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The bitter-sweet taste of coffee

Publication Date: 02 Oct 2018 - By Permjit Singh By Permjit S.

Macro Investment Strategies Commodity Consumer


Coffee growers are getting a roasting as they face the lowest price for their coffee beans in 12 years. Times are so tough they are calling on the support of coffee retailers to cover their costs of production, according to reports in the Financial Times.

Brazil is the world’s biggest producer and exporter. Its bumper harvest, combined with the Real’s depreciation, has driven the coffee price down. To pay for Brazilian coffee beans fewer US dollars are now exchanged to buy the same amount of Real (the currency of Brazil).  Unfortunately for Brazilian growers, that means it now takes under a $1 to buy a pound of coffee.

The cost of production is $1.20 in Colombia and and $1.50 in El Salvador.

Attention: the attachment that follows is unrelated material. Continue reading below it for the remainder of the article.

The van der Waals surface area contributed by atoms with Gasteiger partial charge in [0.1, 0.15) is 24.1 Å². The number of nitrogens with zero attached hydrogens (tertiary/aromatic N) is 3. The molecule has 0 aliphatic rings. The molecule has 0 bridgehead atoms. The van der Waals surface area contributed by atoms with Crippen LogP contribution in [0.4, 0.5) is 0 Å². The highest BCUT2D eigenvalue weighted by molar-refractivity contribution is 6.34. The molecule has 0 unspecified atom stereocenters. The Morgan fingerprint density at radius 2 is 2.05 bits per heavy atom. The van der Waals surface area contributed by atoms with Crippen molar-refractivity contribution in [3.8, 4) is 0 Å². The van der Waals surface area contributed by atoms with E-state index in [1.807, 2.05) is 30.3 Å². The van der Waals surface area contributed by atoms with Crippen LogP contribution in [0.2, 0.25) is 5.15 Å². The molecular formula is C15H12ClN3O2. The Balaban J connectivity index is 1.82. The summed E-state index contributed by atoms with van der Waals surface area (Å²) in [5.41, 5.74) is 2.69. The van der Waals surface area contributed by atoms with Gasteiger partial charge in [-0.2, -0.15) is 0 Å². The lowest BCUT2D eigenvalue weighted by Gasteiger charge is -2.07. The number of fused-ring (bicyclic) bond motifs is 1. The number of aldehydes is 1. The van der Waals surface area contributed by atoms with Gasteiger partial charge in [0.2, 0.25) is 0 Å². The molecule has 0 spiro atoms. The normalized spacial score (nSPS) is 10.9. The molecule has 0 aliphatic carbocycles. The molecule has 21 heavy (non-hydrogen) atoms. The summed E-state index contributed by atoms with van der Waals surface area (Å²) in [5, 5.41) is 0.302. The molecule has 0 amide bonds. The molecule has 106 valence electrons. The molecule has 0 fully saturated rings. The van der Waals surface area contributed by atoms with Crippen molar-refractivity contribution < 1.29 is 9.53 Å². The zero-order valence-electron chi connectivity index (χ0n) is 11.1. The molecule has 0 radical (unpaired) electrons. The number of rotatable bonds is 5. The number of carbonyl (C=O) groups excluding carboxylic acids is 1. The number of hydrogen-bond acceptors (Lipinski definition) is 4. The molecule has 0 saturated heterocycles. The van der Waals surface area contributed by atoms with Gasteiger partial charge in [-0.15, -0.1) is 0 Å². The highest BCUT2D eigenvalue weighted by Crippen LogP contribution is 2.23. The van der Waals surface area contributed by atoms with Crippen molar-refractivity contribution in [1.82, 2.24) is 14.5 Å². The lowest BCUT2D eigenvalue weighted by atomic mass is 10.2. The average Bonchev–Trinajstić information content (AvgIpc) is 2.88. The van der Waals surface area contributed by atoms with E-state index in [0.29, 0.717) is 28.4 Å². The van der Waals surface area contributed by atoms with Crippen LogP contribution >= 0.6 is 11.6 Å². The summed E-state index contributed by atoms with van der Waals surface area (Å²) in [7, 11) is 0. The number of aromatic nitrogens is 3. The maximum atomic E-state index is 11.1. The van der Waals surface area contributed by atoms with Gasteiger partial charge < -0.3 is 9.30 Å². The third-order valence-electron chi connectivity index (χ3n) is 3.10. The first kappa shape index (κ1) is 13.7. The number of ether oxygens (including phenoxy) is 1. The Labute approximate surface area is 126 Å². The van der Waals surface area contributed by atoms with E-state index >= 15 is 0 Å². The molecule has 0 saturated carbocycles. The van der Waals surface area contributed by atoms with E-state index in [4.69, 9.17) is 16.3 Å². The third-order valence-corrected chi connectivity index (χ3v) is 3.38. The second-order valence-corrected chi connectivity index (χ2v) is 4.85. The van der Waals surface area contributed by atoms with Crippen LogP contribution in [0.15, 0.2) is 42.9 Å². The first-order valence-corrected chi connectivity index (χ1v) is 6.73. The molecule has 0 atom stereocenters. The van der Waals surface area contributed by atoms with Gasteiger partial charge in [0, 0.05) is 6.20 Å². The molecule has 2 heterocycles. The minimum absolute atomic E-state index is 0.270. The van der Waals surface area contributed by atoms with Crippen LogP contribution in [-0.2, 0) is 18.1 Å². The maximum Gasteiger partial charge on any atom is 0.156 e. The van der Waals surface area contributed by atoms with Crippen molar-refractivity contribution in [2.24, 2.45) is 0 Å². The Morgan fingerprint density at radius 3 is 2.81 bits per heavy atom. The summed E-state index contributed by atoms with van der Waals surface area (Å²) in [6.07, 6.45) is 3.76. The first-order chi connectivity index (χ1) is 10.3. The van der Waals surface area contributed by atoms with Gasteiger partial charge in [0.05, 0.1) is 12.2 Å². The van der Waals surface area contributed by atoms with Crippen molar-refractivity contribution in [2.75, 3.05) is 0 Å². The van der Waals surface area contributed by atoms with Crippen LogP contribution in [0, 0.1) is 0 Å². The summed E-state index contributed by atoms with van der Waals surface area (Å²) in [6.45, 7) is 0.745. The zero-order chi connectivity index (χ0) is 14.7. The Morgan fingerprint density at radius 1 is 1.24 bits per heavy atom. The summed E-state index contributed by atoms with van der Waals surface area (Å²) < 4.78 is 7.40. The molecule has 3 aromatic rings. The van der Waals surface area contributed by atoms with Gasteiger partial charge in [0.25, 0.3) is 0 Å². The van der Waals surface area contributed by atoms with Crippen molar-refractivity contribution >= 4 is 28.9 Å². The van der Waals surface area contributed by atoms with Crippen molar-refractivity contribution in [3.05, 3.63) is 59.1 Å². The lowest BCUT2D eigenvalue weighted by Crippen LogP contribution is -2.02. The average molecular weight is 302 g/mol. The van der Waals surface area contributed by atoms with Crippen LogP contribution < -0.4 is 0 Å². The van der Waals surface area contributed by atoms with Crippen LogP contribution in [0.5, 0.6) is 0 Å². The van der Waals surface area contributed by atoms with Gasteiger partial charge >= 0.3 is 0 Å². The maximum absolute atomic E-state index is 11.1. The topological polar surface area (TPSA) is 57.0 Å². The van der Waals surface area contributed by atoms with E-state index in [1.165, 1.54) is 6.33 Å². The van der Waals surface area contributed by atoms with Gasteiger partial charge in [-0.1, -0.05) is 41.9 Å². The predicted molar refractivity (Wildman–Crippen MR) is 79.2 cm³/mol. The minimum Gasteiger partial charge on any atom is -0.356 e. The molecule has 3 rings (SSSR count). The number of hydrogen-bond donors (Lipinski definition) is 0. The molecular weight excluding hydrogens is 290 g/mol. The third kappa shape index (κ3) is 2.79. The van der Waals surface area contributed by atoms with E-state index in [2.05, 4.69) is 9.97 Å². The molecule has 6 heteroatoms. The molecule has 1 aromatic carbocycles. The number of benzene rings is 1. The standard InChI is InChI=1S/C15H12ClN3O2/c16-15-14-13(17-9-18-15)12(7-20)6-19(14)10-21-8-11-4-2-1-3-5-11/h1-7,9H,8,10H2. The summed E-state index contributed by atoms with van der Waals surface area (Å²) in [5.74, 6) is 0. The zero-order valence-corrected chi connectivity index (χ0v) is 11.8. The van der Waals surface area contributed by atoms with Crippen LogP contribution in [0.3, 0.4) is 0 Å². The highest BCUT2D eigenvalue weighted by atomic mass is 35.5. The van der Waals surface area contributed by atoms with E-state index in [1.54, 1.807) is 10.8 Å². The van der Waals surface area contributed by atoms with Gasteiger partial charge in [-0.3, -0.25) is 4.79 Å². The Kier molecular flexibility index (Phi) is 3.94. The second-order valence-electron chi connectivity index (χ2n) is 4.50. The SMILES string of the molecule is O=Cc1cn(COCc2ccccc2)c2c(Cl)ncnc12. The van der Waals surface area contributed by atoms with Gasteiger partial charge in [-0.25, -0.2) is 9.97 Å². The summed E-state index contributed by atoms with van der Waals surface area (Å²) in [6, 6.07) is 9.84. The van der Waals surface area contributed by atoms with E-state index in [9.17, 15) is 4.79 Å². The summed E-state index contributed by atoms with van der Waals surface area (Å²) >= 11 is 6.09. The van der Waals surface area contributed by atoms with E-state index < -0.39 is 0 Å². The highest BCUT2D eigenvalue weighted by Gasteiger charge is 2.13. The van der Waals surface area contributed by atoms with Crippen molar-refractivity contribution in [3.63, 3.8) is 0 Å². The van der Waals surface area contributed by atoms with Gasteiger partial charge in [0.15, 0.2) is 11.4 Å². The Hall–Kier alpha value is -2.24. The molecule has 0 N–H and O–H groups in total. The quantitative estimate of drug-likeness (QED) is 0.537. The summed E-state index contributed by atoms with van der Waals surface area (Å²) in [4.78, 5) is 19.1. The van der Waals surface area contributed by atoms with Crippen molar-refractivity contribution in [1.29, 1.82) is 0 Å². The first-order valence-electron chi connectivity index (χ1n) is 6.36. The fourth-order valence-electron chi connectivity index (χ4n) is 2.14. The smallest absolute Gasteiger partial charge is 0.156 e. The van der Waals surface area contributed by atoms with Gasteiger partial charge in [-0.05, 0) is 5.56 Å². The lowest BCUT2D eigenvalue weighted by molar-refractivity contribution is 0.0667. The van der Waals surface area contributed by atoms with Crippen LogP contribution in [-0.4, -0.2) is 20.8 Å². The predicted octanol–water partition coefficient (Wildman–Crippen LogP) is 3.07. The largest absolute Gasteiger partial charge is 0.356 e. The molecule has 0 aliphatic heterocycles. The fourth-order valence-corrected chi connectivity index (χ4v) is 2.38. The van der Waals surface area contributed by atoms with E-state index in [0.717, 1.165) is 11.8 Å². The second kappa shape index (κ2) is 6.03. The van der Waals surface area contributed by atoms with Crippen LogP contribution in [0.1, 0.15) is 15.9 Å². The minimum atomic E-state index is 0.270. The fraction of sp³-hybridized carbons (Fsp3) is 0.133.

(Image sourced and reproduced from the Financial Times)

The Real has depreciated because of pessimism over fiscal reform and declining consumer confidence. Further, hedge funds have shorted the commodity as the Real has depreciated, so much so that net shorts (the difference between bullish and bearish bets) are at record highs.

Hedge funds’ short-selling strategy aims to take advantage of the close correlation of coffee prices (which are priced in $) and the exchange rate of the Real. Their strategy is to sell  coffee now and buy it back later - when its price has dropped thereby capturing the difference in prices as hedge funds’ profit. 

(Image sourced and reproduced from the Financial Times)

Not only have Brazilians exported more coffee, other leading producers such as India, have also produced more – adding further downward pressure on the price of coffee.

Nestle gave a non-committal response to the desperate plight of farmers: “We welcome and look forward to continued interaction with the World Coffee Producers Forum”.  

“This is the worst time to be a coffee farmer.” said Andrea Olivar, global manager of coffee at Solidaridad, a Dutch NGO. On the other hand, it could be the best time to be a commodities trader. The contrast in fortunes echoes sentiments in Charles Dickens’ novel: A Tale of Two Cities: “it was the worst of times; it was the best of times”.


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